A rumor following the regular session close sparked even higher prices. Reports that Iran had attacked a U.S. warship Tuesday afternoon were quickly denied by the U.S. Navy and the White House, according to Reuters. However, the damage was already done. April natural gas spiked to $7.720 while May crude jumped more than $5 to a high of $68.09/bbl in Globex trading late Tuesday afternoon. Both markets had come off significantly by Tuesday evening.

“A very wise client once told me never to spread a rumor I didn’t create myself,” said Jay Levine, a broker with enerjay LLC. “And since I didn’t create this latest rumor — which has caused the energy complex to ignite in spectacular fashion (crude up, at one point, an eye-opening $5 in the Globex session and April natural gas extending its gains with a $7.72 high) — I’d simply suggest taking a deep breath and remember that no one can predict if and when the geopolitical landscape takes a major turn for the worse and volatility explodes, along with prices. Better to be a cautious bull, under these circumstances, than a reluctant bear.”

Prior to Tuesday’s trade, market experts saw natural gas futures as largely range-bound as well as disconnected from the petroleum complex. “Basically, at least when it comes to [natural gas], it’s still all very range-bound with the top of the range sitting closer to $7.60 and the bottom of the range sitting closer to $6.90ish,” said Levine prior to Tuesday’s regular session. “Taking out either suggests a possible breakout, or down, and until then I’d merely play the swings and stick with previously posted support/resistance/pivots.”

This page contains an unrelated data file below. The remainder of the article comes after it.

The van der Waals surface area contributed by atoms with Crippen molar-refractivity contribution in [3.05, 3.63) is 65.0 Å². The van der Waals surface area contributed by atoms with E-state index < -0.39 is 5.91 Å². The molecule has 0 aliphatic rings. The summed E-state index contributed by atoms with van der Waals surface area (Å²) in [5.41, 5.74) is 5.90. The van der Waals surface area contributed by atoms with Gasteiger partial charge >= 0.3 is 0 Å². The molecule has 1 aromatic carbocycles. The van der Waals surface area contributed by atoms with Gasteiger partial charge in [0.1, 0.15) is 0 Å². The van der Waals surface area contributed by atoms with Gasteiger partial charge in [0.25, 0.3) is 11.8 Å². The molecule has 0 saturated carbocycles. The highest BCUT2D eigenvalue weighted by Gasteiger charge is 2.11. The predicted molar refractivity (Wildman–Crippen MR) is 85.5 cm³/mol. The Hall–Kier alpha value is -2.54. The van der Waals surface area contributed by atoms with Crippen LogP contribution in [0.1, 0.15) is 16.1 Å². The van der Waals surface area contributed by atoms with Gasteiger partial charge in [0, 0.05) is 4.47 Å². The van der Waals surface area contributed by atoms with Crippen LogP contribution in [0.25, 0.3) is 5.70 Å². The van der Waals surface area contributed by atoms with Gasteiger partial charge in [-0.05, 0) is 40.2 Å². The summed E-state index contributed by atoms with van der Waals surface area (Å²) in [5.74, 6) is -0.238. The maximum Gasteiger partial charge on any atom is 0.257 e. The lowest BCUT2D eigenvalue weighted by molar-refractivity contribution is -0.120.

In Monday’s trading the bullish enthusiasm from last week was nowhere to be found. Last week April natural gas futures rose 34.5 cents to $7.269, and May crude oil advanced $2.70 to settle at $62.28/bbl. Crude oil longs Monday were rewarded with a 63-cent gain to $62.9, but natural gas bulls had to settle for a 1.5-cent loss to $7.254.

“The price action in the natural gas market thus far this week is tending to reinforce our expectations for range-bound trade during the coming sessions, mainly within last week’s price boundaries,” said Jim Ritterbusch of Ritterbusch and Associates.

Natural gas bulls can take some comfort in the inability of prices to work lower Monday. “When the market first got down to $7.22 there were buyers there,” said a New York floor trader Tuesday morning. He noted that the market tested technical support at $7.20 three times but failed to break lower. Following the failure, prices worked higher.

It may be more difficult to use the petroleum market as a guide to trade natural gas. “Crude oil opened better [Monday], but that didn’t affect natural gas; it was trading all over the place, and was not a directional market,” the trader said.